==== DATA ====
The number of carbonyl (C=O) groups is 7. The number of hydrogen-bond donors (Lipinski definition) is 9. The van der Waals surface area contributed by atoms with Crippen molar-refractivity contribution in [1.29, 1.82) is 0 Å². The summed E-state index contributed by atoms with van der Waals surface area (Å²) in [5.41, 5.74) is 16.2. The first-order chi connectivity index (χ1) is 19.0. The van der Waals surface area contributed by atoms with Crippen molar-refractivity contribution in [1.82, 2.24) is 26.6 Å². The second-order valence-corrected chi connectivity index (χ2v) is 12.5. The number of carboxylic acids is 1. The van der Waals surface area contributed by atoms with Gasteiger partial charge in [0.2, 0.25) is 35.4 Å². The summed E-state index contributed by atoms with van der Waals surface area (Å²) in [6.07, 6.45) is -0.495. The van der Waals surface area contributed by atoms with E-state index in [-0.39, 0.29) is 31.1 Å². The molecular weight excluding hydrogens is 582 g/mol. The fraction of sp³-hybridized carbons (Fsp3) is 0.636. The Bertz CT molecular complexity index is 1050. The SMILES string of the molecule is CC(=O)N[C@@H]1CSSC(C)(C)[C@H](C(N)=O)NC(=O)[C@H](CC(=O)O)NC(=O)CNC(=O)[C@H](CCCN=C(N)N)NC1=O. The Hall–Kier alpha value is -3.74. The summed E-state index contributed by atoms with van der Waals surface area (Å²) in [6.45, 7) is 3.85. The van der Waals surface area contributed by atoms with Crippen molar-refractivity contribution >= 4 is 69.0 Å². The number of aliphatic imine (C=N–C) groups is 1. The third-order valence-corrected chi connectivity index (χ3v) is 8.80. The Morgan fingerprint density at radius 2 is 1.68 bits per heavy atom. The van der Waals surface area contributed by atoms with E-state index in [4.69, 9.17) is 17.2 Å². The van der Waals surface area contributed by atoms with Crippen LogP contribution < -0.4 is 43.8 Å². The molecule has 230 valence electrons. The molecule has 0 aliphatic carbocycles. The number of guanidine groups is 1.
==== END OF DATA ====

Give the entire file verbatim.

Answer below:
The number of carbonyl (C=O) groups is 7. The number of hydrogen-bond donors (Lipinski definition) is 9. The van der Waals surface area contributed by atoms with Crippen molar-refractivity contribution in [1.29, 1.82) is 0 Å². The summed E-state index contributed by atoms with van der Waals surface area (Å²) in [5.41, 5.74) is 16.2. The first-order chi connectivity index (χ1) is 19.0. The van der Waals surface area contributed by atoms with Crippen molar-refractivity contribution in [1.82, 2.24) is 26.6 Å². The second-order valence-corrected chi connectivity index (χ2v) is 12.5. The number of carboxylic acids is 1. The van der Waals surface area contributed by atoms with Gasteiger partial charge in [0.2, 0.25) is 35.4 Å². The summed E-state index contributed by atoms with van der Waals surface area (Å²) in [6.07, 6.45) is -0.495. The van der Waals surface area contributed by atoms with E-state index in [-0.39, 0.29) is 31.1 Å². The molecular weight excluding hydrogens is 582 g/mol. The fraction of sp³-hybridized carbons (Fsp3) is 0.636. The Bertz CT molecular complexity index is 1050. The SMILES string of the molecule is CC(=O)N[C@@H]1CSSC(C)(C)[C@H](C(N)=O)NC(=O)[C@H](CC(=O)O)NC(=O)CNC(=O)[C@H](CCCN=C(N)N)NC1=O. The Hall–Kier alpha value is -3.74. The summed E-state index contributed by atoms with van der Waals surface area (Å²) in [6.45, 7) is 3.85. The van der Waals surface area contributed by atoms with Crippen molar-refractivity contribution >= 4 is 69.0 Å². The number of aliphatic imine (C=N–C) groups is 1. The third-order valence-corrected chi connectivity index (χ3v) is 8.80. The Morgan fingerprint density at radius 2 is 1.68 bits per heavy atom. The van der Waals surface area contributed by atoms with E-state index in [4.69, 9.17) is 17.2 Å². The van der Waals surface area contributed by atoms with Crippen LogP contribution < -0.4 is 43.8 Å². The molecule has 230 valence electrons. The molecule has 0 aliphatic carbocycles. The number of guanidine groups is 1.